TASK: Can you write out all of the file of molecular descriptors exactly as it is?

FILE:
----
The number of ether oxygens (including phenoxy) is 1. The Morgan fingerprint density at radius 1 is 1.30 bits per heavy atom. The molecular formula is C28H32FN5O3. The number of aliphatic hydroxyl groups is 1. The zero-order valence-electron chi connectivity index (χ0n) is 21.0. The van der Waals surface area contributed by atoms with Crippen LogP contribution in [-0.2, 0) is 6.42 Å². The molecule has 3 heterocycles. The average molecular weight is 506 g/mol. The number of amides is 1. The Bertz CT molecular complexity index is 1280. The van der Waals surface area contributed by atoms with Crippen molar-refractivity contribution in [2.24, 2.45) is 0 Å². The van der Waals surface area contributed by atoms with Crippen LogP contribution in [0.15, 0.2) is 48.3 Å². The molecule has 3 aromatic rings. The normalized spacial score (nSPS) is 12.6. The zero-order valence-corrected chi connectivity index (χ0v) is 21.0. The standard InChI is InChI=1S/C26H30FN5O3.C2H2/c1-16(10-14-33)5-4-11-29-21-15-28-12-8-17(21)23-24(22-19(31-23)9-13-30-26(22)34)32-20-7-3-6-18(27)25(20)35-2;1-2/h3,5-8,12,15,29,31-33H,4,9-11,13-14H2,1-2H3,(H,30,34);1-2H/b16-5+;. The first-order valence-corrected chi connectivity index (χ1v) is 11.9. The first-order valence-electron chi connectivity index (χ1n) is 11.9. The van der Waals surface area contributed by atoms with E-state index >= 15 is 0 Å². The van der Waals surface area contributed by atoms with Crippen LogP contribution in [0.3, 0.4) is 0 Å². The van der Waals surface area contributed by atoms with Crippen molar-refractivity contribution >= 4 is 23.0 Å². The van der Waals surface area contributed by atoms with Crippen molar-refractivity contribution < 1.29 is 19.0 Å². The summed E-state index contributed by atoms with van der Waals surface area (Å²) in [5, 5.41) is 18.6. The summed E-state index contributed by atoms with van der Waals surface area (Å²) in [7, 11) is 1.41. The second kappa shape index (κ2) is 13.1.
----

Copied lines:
The number of ether oxygens (including phenoxy) is 1. The Morgan fingerprint density at radius 1 is 1.30 bits per heavy atom. The molecular formula is C28H32FN5O3. The number of aliphatic hydroxyl groups is 1. The zero-order valence-electron chi connectivity index (χ0n) is 21.0. The van der Waals surface area contributed by atoms with Crippen LogP contribution in [-0.2, 0) is 6.42 Å². The molecule has 3 heterocycles. The average molecular weight is 506 g/mol. The number of amides is 1. The Bertz CT molecular complexity index is 1280. The van der Waals surface area contributed by atoms with Crippen molar-refractivity contribution in [2.24, 2.45) is 0 Å². The van der Waals surface area contributed by atoms with Crippen LogP contribution in [0.15, 0.2) is 48.3 Å². The molecule has 3 aromatic rings. The normalized spacial score (nSPS) is 12.6. The zero-order valence-corrected chi connectivity index (χ0v) is 21.0. The standard InChI is InChI=1S/C26H30FN5O3.C2H2/c1-16(10-14-33)5-4-11-29-21-15-28-12-8-17(21)23-24(22-19(31-23)9-13-30-26(22)34)32-20-7-3-6-18(27)25(20)35-2;1-2/h3,5-8,12,15,29,31-33H,4,9-11,13-14H2,1-2H3,(H,30,34);1-2H/b16-5+;. The first-order valence-corrected chi connectivity index (χ1v) is 11.9. The first-order valence-electron chi connectivity index (χ1n) is 11.9. The van der Waals surface area contributed by atoms with E-state index >= 15 is 0 Å². The van der Waals surface area contributed by atoms with Crippen LogP contribution in [0.3, 0.4) is 0 Å². The van der Waals surface area contributed by atoms with Crippen molar-refractivity contribution >= 4 is 23.0 Å². The van der Waals surface area contributed by atoms with Crippen molar-refractivity contribution < 1.29 is 19.0 Å². The summed E-state index contributed by atoms with van der Waals surface area (Å²) in [5, 5.41) is 18.6. The summed E-state index contributed by atoms with van der Waals surface area (Å²) in [7, 11) is 1.41. The second kappa shape index (κ2) is 13.1.